Unaware of Rama’s presence, Janaka held a contest instead. This way the chosen husband for Sita would be known to be the strongest person in the world. As his daughter was very attractive, winning this contest would at least give pause to other kings who might think of stealing her away. A beautiful woman is a magnet for men; this is just nature’s way. If she likes, she can fend off suitors more easily by wearing a wedding ring. The presence of her husband will serve as the strongest deterrent for others looking to go beyond friendship with her. To win this contest required lifting an extremely heavy bow originally belonging to Lord Shiva. Thus the winner would have the most strength to use in defending Sita.
Rama won that contest. He got to marry Sita. For the ceremony, His family from Ayodhya came to Janakpur, the city ruled by King Janaka. The king was so happy to give Sita away to Rama that he felt the need to be more generous. Sita has every good quality. Think of every virtue you would want in a person. Now imagine that they exist at the highest levels and are always on display. Though this combination seems impossible, it is found in Sita, who was thus the perfect daughter for the righteous Janaka.
Janaka didn’t want to part with his precious daughter, but he did so to follow protocol. Moreover, Shri Rama is the Supreme Personality of Godhead in His avatara as a warrior prince. A sincere offering to God never goes in vain. One is never a loser by sacrificing something for the pleasure of the Supreme Lord. Indeed, Sita is Rama’s eternal consort, so it was due to the benevolence of the couple that Janaka got the chance to make the offering to Rama.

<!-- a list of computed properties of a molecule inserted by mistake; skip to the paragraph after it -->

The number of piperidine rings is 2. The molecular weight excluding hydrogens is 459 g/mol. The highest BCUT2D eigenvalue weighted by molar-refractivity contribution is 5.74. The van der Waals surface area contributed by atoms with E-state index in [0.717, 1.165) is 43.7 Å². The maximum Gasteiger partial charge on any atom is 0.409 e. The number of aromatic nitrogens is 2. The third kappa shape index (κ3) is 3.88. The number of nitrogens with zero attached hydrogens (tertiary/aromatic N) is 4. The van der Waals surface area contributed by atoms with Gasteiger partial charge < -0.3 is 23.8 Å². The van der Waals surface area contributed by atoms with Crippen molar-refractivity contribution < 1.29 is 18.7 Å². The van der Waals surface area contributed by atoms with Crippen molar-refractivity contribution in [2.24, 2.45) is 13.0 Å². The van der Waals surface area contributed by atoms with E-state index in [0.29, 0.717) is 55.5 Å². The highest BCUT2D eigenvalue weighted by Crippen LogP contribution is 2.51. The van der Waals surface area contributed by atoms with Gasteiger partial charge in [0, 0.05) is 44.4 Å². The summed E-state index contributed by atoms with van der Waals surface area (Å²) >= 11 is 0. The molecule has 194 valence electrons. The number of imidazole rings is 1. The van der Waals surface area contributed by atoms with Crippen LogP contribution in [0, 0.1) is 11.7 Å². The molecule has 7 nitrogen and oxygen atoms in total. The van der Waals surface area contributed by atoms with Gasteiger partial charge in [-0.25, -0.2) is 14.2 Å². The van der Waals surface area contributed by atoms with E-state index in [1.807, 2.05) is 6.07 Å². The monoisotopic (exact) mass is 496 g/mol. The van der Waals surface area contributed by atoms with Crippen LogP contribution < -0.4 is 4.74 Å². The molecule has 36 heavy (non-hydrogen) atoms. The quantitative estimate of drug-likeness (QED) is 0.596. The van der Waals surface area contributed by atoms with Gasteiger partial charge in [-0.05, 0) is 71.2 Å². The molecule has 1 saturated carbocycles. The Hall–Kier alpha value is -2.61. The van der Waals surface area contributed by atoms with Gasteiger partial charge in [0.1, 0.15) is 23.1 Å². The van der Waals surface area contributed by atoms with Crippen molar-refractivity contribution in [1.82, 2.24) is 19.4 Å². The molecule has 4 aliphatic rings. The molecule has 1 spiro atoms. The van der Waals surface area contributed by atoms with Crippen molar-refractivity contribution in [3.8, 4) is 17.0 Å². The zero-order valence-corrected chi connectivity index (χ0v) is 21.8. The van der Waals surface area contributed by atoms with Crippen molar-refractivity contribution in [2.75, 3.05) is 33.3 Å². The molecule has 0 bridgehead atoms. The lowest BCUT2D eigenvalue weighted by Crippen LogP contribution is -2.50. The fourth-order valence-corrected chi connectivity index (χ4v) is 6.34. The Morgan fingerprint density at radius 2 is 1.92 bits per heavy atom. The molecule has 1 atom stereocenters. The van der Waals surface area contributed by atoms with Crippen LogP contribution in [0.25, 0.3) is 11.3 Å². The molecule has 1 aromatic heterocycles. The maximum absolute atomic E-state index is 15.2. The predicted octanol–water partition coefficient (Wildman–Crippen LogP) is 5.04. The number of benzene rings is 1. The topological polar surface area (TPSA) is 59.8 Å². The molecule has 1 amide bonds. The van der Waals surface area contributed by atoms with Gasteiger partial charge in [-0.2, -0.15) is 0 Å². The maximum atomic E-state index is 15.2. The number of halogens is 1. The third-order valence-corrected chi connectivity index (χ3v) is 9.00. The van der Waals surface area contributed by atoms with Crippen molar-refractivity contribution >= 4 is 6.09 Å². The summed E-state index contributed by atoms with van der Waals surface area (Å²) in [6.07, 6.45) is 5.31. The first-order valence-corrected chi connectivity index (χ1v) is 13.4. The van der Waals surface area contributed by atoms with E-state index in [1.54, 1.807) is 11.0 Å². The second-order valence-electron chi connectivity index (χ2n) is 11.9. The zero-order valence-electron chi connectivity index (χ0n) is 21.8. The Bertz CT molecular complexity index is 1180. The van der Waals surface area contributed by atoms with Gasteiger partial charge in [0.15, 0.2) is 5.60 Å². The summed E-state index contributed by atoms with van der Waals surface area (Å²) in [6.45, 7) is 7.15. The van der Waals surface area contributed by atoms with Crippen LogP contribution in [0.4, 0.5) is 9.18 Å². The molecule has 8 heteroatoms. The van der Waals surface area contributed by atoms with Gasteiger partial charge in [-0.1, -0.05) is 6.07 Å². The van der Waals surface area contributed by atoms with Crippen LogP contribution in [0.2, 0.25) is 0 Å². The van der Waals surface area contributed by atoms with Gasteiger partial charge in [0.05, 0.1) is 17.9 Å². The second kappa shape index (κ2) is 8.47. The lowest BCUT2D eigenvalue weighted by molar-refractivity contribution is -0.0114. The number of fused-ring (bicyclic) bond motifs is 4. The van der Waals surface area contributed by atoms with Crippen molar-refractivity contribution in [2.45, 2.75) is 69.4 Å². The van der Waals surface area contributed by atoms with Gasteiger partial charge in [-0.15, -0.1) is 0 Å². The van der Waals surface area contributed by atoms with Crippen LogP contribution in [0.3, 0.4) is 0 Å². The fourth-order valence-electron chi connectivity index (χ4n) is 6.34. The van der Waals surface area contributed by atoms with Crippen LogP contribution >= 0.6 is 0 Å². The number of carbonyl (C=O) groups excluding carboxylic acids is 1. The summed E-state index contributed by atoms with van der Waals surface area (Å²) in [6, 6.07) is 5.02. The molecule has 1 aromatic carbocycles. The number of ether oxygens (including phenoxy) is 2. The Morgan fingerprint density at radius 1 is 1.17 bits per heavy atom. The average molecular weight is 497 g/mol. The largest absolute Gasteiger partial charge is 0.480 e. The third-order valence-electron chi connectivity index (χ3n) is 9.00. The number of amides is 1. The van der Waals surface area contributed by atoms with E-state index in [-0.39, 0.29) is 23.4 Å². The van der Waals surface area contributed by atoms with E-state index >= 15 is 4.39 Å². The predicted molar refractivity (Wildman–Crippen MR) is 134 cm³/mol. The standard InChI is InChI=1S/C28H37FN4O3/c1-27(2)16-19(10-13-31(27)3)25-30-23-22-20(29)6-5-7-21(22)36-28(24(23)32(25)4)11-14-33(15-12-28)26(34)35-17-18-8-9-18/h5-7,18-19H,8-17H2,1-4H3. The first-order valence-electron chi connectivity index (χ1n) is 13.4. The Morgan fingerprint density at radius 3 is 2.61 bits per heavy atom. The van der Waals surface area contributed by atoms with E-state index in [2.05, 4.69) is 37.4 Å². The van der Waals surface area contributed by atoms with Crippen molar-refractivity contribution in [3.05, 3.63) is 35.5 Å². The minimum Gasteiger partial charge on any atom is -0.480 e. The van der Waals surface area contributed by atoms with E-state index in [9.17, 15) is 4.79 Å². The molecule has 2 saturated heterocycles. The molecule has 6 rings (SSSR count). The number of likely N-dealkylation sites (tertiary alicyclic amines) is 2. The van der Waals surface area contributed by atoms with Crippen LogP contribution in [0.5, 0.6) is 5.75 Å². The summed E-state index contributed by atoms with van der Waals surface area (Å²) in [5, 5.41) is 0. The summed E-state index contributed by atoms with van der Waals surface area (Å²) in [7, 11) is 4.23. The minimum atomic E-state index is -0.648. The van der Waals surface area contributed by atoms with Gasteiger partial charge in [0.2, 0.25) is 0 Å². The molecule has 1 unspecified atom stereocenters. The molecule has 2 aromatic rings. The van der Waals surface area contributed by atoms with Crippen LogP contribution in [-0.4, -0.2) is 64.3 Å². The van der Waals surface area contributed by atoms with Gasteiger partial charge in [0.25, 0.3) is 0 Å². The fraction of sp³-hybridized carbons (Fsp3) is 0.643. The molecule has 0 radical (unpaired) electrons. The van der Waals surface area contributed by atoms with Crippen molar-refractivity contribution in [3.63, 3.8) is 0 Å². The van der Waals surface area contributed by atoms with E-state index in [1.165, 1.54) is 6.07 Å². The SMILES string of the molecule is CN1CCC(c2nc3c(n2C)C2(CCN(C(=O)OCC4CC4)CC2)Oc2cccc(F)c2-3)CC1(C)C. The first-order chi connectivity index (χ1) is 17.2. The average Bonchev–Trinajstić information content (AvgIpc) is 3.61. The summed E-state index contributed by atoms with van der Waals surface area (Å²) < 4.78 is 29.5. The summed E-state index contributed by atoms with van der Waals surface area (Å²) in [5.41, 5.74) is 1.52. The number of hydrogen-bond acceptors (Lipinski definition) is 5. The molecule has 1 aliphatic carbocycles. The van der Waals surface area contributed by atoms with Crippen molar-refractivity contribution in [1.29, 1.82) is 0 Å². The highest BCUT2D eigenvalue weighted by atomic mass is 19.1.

Janaka didn’t want the three younger brothers to feel slighted. Janaka’s younger brother had two beautiful unmarried daughters. They were then given away to Bharata and Shatrughna respectively. Bharata’s wife is described as parama manorama, which means “supremely pleasing to the mind.” Here Goswami Tulsidas says that Shatrughna’s new wife, Shrutakirti, had every virtue and good quality. While all four brothers were sons of Dasharatha, Lakshmana and Shatrughna were the youngest two and they appeared from the womb of Queen Sumitra. Therefore here Shatrughna is referred to as Lakshmana’s younger brother.
Lakshmana, who was with Rama during the contest of the bow, received Sita’s younger sister Urmila as a wife. It is said here that she was also very beautiful. The brothers were already so happy for Rama to wed Sita. There was no sibling rivalry amongst them. If there was ever any competition, it was in how to please Rama. Janaka treated all four brothers like his sons, and so he made sure that none of them would feel slighted. All four brothers were matched with ideal wives. The generosity of Janaka knows no bounds, as he gave everything to Rama and His family. In the process, his devotion continued to flourish, which is the best possible reward to any activity.
When having young children two,
Gift-giving causes bind for you.
While pleased with toy is one,
For the other happiness is none.
From this dilemma to be freed,
Two gifts, so that both are pleased.
For happiness of all brothers to ensure,
Janaka made sure wives for all four.
Not needed since in love all to unite,
Still, scene to give all spectators delight.